Sunday, October 27, 2013

1133. Follow up on Bichon Frise Oct 27, 2013

Oct 27, 2013 was a Sunday. In the early morning, I got the Bichon Frise to go to the grass. I noted that the Bichon Frise whose urinary catheter was taken out the previous evening, strained but no urine came out. His bladder was distended about the size of 2 golf balls. He was given canned S/D diet but would not eat it. Many dogs don't eat it. The trick is to give 90% of canned A/D and 10% of S/D initially if this happens, increasing daily to 100% of S/D. But few owners comply with such instructions and would not bother.

In the evening after I returned from the Jurong Bird Park dinner hosted by the SVA till 11 pm, Dr Daniel had just taken the dog to Toa Payoh Vets to irrigate his bladder under sedation. A urinary cathether was used to flush out the bladder. "I used a bigger catheter," he said. "There was no urethral obstruction. There are only two stones and he gets obstructed again."

"From the X-ray, the urethral stone is the one causing the problem. It is small, about 3 mm across and will lodge inside the urethra near the bladder, causing difficulty in urination. When you used the small cathether, it by-passed this urethra but did not dislodge it, as evident from its presence in the X-ray."

October 28, 2013
At 6 am, I got the Bichon to the grass. He stood a long time like a statue trying to pee. He had the urinary catheter bandaged and wrapped around his waist. After a while, he went indoors and ate only the canned A/D food. "Given 10% of S/D mixed with A/D 90% until he eats all S/D," I advised the caregiver. The canned S/D was offered in full and was discarded for the past 2 days as the caregiver said the dog would not eat it.


1. No stones were recovered for analysis as no surgery was done.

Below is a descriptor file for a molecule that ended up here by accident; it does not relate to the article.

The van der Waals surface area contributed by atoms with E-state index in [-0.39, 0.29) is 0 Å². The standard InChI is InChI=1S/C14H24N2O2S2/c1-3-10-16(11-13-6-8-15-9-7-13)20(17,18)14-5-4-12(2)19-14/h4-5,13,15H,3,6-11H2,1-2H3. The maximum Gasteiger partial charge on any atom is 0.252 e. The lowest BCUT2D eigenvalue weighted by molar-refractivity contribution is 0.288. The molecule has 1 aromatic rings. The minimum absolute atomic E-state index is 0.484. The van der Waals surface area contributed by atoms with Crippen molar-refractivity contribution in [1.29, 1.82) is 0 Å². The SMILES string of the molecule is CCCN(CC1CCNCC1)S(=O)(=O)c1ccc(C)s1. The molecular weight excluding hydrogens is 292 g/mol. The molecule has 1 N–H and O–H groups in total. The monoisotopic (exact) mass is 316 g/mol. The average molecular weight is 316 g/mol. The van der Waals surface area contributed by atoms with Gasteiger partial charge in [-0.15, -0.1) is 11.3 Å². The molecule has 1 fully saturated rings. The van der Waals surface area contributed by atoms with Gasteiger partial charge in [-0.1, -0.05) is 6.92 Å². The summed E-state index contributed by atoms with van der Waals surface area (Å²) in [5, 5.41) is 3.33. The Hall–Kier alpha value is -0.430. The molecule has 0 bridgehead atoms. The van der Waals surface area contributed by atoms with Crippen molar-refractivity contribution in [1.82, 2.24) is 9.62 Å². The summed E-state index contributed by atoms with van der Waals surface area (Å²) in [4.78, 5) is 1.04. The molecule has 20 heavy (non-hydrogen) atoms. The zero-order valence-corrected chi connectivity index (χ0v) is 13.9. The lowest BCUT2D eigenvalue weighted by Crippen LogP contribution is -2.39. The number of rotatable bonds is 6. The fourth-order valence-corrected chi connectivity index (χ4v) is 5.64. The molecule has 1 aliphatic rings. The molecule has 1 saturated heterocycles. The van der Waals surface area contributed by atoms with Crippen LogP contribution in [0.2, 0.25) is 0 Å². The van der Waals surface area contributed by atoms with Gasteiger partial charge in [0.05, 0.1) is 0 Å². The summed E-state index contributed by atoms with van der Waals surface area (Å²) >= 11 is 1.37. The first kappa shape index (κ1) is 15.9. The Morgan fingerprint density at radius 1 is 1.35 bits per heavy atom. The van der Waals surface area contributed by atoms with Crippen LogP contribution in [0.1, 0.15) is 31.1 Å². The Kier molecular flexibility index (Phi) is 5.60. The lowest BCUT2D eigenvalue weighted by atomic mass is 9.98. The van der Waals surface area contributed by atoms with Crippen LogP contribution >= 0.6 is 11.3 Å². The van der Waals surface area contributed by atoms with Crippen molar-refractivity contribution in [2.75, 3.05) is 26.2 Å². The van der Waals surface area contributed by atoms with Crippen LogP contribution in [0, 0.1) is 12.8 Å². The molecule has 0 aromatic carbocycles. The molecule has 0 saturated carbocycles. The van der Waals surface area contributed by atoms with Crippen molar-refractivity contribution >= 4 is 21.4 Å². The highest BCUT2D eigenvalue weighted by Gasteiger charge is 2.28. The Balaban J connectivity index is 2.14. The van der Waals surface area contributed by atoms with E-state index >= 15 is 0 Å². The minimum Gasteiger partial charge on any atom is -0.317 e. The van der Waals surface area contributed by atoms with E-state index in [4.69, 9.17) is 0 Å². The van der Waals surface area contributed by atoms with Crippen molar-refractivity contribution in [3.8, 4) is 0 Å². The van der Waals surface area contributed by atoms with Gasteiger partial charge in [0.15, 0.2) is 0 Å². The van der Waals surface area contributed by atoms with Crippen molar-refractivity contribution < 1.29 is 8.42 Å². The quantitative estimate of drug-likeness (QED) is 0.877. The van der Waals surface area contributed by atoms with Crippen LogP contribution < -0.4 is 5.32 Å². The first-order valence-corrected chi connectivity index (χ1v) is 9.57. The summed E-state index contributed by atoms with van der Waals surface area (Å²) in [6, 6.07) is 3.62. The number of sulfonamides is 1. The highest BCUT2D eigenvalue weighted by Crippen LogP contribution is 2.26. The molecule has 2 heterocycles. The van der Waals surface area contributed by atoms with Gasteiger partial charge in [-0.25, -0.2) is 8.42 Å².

2. Uro-hydropropulsion using catheter and syringe did not recover the small stones.
3. CATHETER-ASSISTED RETRIEVAL OF STONES. The bigger urinary catheter was used yesterday to irrigate and flush out the stones using normal saline. The recommended saline infusion is 4 ml/kg bodyweight so as not to overdistend the bladder. The bigger urinary catheter may need to be slit open at one end to permit that small stone to be aspirated out.

The diameter of the hole at the end of the catheter should be around 5 mm. This is easier said than done. The aspirated saline into the glass cup should be checked for the stone which can be retrieved for analysis.
As this dog is not my patient and each vet has his or her own way of treatment, the point No. 3 regarding enlargement of the "eye" of the end catheter is my opinion.

This dog has only two stones (triple phosphate) and high alkaline urine, with bacteria 2+. It is the smaller urethral stone that causes difficulty in urination due to obstruction. Some reports claim* that it takes 2 weeks to dissolve struvite stones medically in immature dogs. It is hard to say as the stone may not be just triple phosphate crystals and no actual stone is available for analysis. This case will be monitored closely for medical treatment without surgery.

Reference: Small Animal Clinical Nutrition   Hand, Thatcher, Remillard, Roudesbush, Novotny 5th Edition, Pg 830-831.

5. Medical dissolution using acidifiers rather than S/D diet may be used for 4 weeks but it is better to use S/D diet for 4 weeks.
6. Bacterial infection of the bladder (UTI) to be treated.

7. Urinalysis to be done weekly.


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